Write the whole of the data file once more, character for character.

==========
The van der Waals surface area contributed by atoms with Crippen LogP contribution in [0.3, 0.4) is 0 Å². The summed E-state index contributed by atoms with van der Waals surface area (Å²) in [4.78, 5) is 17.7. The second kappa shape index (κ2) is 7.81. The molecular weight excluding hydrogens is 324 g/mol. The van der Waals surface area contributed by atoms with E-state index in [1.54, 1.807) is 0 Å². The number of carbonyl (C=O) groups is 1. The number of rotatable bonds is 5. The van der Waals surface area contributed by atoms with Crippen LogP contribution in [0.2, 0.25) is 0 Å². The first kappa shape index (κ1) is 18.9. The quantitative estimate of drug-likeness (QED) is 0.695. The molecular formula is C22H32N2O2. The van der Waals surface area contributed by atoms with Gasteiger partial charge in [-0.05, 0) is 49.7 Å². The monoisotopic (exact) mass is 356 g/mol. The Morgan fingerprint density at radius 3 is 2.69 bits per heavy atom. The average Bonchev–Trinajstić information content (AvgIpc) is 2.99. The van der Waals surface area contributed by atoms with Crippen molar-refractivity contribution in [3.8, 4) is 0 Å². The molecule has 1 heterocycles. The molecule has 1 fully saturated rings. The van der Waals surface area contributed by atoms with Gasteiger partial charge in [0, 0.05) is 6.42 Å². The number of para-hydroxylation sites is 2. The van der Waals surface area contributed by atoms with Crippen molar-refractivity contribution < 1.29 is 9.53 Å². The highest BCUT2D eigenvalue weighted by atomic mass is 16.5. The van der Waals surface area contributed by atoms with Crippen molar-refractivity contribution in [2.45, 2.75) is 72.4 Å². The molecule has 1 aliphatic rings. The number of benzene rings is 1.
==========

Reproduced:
The van der Waals surface area contributed by atoms with Crippen LogP contribution in [0.3, 0.4) is 0 Å². The summed E-state index contributed by atoms with van der Waals surface area (Å²) in [4.78, 5) is 17.7. The second kappa shape index (κ2) is 7.81. The molecular weight excluding hydrogens is 324 g/mol. The van der Waals surface area contributed by atoms with E-state index in [1.54, 1.807) is 0 Å². The number of carbonyl (C=O) groups is 1. The number of rotatable bonds is 5. The van der Waals surface area contributed by atoms with Crippen LogP contribution in [0.2, 0.25) is 0 Å². The first kappa shape index (κ1) is 18.9. The quantitative estimate of drug-likeness (QED) is 0.695. The molecular formula is C22H32N2O2. The van der Waals surface area contributed by atoms with Gasteiger partial charge in [-0.05, 0) is 49.7 Å². The monoisotopic (exact) mass is 356 g/mol. The Morgan fingerprint density at radius 3 is 2.69 bits per heavy atom. The average Bonchev–Trinajstić information content (AvgIpc) is 2.99. The van der Waals surface area contributed by atoms with Crippen molar-refractivity contribution in [3.8, 4) is 0 Å². The molecule has 1 heterocycles. The molecule has 1 fully saturated rings. The van der Waals surface area contributed by atoms with Gasteiger partial charge in [0, 0.05) is 6.42 Å². The number of para-hydroxylation sites is 2. The van der Waals surface area contributed by atoms with Crippen molar-refractivity contribution < 1.29 is 9.53 Å². The highest BCUT2D eigenvalue weighted by atomic mass is 16.5. The van der Waals surface area contributed by atoms with Crippen molar-refractivity contribution in [2.45, 2.75) is 72.4 Å². The molecule has 1 aliphatic rings. The number of benzene rings is 1.